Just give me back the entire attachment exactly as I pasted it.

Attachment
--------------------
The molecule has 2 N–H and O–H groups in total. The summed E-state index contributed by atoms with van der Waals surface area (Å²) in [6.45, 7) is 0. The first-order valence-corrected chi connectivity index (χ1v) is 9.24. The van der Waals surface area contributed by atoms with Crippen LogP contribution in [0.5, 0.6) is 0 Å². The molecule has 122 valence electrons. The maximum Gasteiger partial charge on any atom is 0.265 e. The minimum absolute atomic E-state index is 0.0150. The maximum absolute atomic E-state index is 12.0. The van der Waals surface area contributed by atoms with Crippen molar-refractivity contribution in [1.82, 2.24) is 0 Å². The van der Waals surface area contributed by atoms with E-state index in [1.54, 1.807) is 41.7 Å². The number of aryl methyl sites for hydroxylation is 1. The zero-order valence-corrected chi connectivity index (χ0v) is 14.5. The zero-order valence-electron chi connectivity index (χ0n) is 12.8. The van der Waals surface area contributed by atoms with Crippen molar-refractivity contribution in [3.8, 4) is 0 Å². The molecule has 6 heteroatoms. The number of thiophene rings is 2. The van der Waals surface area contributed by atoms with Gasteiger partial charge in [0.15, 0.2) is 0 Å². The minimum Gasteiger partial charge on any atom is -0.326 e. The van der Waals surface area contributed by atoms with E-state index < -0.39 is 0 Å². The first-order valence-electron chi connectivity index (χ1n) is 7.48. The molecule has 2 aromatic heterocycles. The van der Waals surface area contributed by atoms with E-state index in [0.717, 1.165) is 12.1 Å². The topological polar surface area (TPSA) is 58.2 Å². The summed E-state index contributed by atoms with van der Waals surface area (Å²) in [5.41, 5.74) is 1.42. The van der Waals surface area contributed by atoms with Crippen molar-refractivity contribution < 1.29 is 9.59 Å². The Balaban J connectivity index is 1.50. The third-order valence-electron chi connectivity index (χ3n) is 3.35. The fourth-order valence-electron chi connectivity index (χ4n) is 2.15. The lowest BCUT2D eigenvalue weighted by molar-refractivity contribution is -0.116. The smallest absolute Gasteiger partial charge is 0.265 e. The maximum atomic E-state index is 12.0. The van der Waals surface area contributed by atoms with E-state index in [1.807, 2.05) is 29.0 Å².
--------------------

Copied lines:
The molecule has 2 N–H and O–H groups in total. The summed E-state index contributed by atoms with van der Waals surface area (Å²) in [6.45, 7) is 0. The first-order valence-corrected chi connectivity index (χ1v) is 9.24. The van der Waals surface area contributed by atoms with Crippen LogP contribution in [0.5, 0.6) is 0 Å². The molecule has 122 valence electrons. The maximum Gasteiger partial charge on any atom is 0.265 e. The minimum absolute atomic E-state index is 0.0150. The maximum absolute atomic E-state index is 12.0. The van der Waals surface area contributed by atoms with Crippen molar-refractivity contribution in [1.82, 2.24) is 0 Å². The van der Waals surface area contributed by atoms with E-state index in [1.54, 1.807) is 41.7 Å². The number of aryl methyl sites for hydroxylation is 1. The zero-order valence-corrected chi connectivity index (χ0v) is 14.5. The zero-order valence-electron chi connectivity index (χ0n) is 12.8. The van der Waals surface area contributed by atoms with Crippen molar-refractivity contribution in [3.8, 4) is 0 Å². The molecule has 6 heteroatoms. The number of thiophene rings is 2. The van der Waals surface area contributed by atoms with Gasteiger partial charge in [0.15, 0.2) is 0 Å². The minimum Gasteiger partial charge on any atom is -0.326 e. The van der Waals surface area contributed by atoms with E-state index < -0.39 is 0 Å². The first-order valence-electron chi connectivity index (χ1n) is 7.48. The molecule has 2 aromatic heterocycles. The van der Waals surface area contributed by atoms with E-state index in [0.717, 1.165) is 12.1 Å². The topological polar surface area (TPSA) is 58.2 Å². The summed E-state index contributed by atoms with van der Waals surface area (Å²) in [5.41, 5.74) is 1.42. The van der Waals surface area contributed by atoms with Crippen molar-refractivity contribution < 1.29 is 9.59 Å². The Balaban J connectivity index is 1.50. The third-order valence-electron chi connectivity index (χ3n) is 3.35. The fourth-order valence-electron chi connectivity index (χ4n) is 2.15. The lowest BCUT2D eigenvalue weighted by molar-refractivity contribution is -0.116. The smallest absolute Gasteiger partial charge is 0.265 e. The maximum atomic E-state index is 12.0. The van der Waals surface area contributed by atoms with E-state index in [1.807, 2.05) is 29.0 Å².